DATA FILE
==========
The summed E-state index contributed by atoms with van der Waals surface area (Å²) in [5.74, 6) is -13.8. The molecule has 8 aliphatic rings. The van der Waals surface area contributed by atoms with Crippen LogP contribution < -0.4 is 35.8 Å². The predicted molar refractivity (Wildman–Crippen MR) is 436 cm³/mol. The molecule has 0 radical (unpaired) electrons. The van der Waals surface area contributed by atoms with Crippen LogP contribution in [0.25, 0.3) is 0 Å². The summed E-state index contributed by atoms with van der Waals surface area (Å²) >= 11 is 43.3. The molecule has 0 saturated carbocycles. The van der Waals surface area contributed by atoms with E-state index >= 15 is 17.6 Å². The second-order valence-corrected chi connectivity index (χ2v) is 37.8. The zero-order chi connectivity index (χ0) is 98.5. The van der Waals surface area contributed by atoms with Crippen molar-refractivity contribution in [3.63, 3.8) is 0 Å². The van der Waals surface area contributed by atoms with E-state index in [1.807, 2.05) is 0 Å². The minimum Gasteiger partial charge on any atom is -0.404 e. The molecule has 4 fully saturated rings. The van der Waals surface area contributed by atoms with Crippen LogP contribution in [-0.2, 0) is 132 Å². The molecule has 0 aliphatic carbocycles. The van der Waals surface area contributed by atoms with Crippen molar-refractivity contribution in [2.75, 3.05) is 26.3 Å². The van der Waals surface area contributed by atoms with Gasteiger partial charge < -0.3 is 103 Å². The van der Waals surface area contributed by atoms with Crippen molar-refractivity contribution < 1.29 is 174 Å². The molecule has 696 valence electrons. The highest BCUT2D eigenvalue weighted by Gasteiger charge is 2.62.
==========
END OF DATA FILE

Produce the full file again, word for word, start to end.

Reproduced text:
The summed E-state index contributed by atoms with van der Waals surface area (Å²) in [5.74, 6) is -13.8. The molecule has 8 aliphatic rings. The van der Waals surface area contributed by atoms with Crippen LogP contribution < -0.4 is 35.8 Å². The predicted molar refractivity (Wildman–Crippen MR) is 436 cm³/mol. The molecule has 0 radical (unpaired) electrons. The van der Waals surface area contributed by atoms with Crippen LogP contribution in [0.25, 0.3) is 0 Å². The summed E-state index contributed by atoms with van der Waals surface area (Å²) >= 11 is 43.3. The molecule has 0 saturated carbocycles. The van der Waals surface area contributed by atoms with E-state index >= 15 is 17.6 Å². The second-order valence-corrected chi connectivity index (χ2v) is 37.8. The zero-order chi connectivity index (χ0) is 98.5. The van der Waals surface area contributed by atoms with Crippen molar-refractivity contribution in [3.63, 3.8) is 0 Å². The van der Waals surface area contributed by atoms with E-state index in [1.807, 2.05) is 0 Å². The minimum Gasteiger partial charge on any atom is -0.404 e. The molecule has 4 fully saturated rings. The van der Waals surface area contributed by atoms with Crippen LogP contribution in [-0.2, 0) is 132 Å². The molecule has 0 aliphatic carbocycles. The van der Waals surface area contributed by atoms with Crippen molar-refractivity contribution in [2.75, 3.05) is 26.3 Å². The van der Waals surface area contributed by atoms with Gasteiger partial charge < -0.3 is 103 Å². The van der Waals surface area contributed by atoms with Crippen molar-refractivity contribution < 1.29 is 174 Å². The molecule has 696 valence electrons. The highest BCUT2D eigenvalue weighted by Gasteiger charge is 2.62.